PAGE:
desa } and Kandharas { from lived in the region described by alexander
    cunningham }. some adjoining lands with these regions are also in the
    Uttarapatha division).
    Tiruvalangadu plates also says the Ganges from Bengal also ...

    The notification the errection of Chola Gangam after Kadaram expedition seems to
    be the Eastern streams water also Brought to compose the Chola Gangam.

    The Ennayiram Inscription says a Two Early tamil wards 1. Parikiraham 2.
    Uthamakiram. this two words are explained by one of Our member mr.sukumar as

    The Tamil usage of "Kirayam" in legal documents means to give/transfer. If any
    property is transfered for a consideration it is called as virkirayam". The
    person executing the document is called as "virkirayadharar".The opposite for
    this word virkirayam is "parikrayam" .we can safely assume that the word
    parikrayam means to bring or to take. Hence to my knowledge the word "Parikraham
    seydu" to bring ganges to chola kingdom.
    Similarly the word "uththamakramam" should be deciphered in the following way.

    Kiramam means ritual or prescribed activities. In our usage any kiramam
    relating to departed souls is uththama kiramam. Even now in our obsequies
    initimation the word uthamakiriyai is used in this sense. Hence can we assume
    RJC has done some of this ritual in the court yard of Gangai Konda Choleeswaram.

    All these assumptions are a logical thought and our friends in the group may
    help you to arrive at the correct conclusions.

    the Inscription means that Rjc restored Ganges from Uttarapatha and do the
    Rituals for the Departed souls of his forefathers by Ganges water....

    I assume that The countries given in the Ennayiram Inscription may stop at
    Masuni Desam... ( i.e ) the country of Impures... who dont need the Ganges to do
    the Rituals for his Forefathers...

    Masuni Desam explained by the Scholars as Naga country seems to be Differ when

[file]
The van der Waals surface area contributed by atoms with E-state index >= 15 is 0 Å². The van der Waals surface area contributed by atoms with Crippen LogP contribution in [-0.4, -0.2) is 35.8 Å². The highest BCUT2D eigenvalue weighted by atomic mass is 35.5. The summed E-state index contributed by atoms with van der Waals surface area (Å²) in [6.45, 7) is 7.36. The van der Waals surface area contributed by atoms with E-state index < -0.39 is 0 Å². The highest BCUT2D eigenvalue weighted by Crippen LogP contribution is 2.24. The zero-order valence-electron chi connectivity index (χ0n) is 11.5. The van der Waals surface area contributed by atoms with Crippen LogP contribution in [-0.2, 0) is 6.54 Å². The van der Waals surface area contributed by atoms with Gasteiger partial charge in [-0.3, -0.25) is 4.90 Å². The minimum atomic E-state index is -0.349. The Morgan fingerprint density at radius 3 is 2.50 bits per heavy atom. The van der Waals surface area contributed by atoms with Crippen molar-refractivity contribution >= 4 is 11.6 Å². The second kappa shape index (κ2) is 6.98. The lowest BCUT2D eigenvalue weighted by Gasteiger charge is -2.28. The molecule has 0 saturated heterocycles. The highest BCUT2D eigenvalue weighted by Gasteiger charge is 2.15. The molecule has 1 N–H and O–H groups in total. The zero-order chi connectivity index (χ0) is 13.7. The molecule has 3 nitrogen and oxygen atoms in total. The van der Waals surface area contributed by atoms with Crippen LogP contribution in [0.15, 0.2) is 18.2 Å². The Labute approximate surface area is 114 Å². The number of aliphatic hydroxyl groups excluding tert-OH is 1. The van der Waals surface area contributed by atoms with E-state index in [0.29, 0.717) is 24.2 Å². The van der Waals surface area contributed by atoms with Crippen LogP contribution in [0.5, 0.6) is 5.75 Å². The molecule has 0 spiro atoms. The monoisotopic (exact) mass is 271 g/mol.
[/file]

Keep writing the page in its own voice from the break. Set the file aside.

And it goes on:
compare with Ganges and the direct meaning of the word MASUNI...

    I will explain this assumption in my next mails with regions of mathura
    mandalam, Namanaikkonam, panjappalli...

    Expects the views of our members...

    thanking you....

    sakthi sree..
  • Hi Sakti,
    Fortunately, I am originally from Mathura. The antiquity of the place can be
    traced from Ramayan as the city was said to be founded by Shatrughna.
    Historically the city is of great importance as Kanishka, the great Kushana
    ruler, ruled from Mathura only. However the importance of this city was lost
    after decline of Kushana, though we have got few inscriptions of
    Chandragupta, the Gupta ruler, at Mathura.

    I have few objections, first Mathura is situated on Yamuna, why Rjc would go
    to Mathura when his objective was to conquer cities located on the banks of
    Ganga? Ganga and Yamuna runs almost parallel till the both meets at

    Mahabana, as the name suggests should be a great forest however this is not
    the case. The antiquity of the name is also not very old. In my personal
    opinion, Mathura could not have been surrounded by great forests in the
    medieval or post-Gupta period. This region is very rich agriculturally
    because of Ganga and Yamuna, and I assume that the land was in use as well
    for agricultural purpose since ancient times. If you compare the forest area
    of this region with Odhisa, Chhattisgarh or Jharkhand, it very negligible. I
    would feel that a theory on etymological grounds alone will not be survive
    for long.

    Can you specify which places are referred before and after this
    Madhura-mandalam? Also we need to check if the places are mentioned in order
    of conquests, a famous case is with the Samudragupta's Allahabad prasasti
    where the order of the places is of great controversy.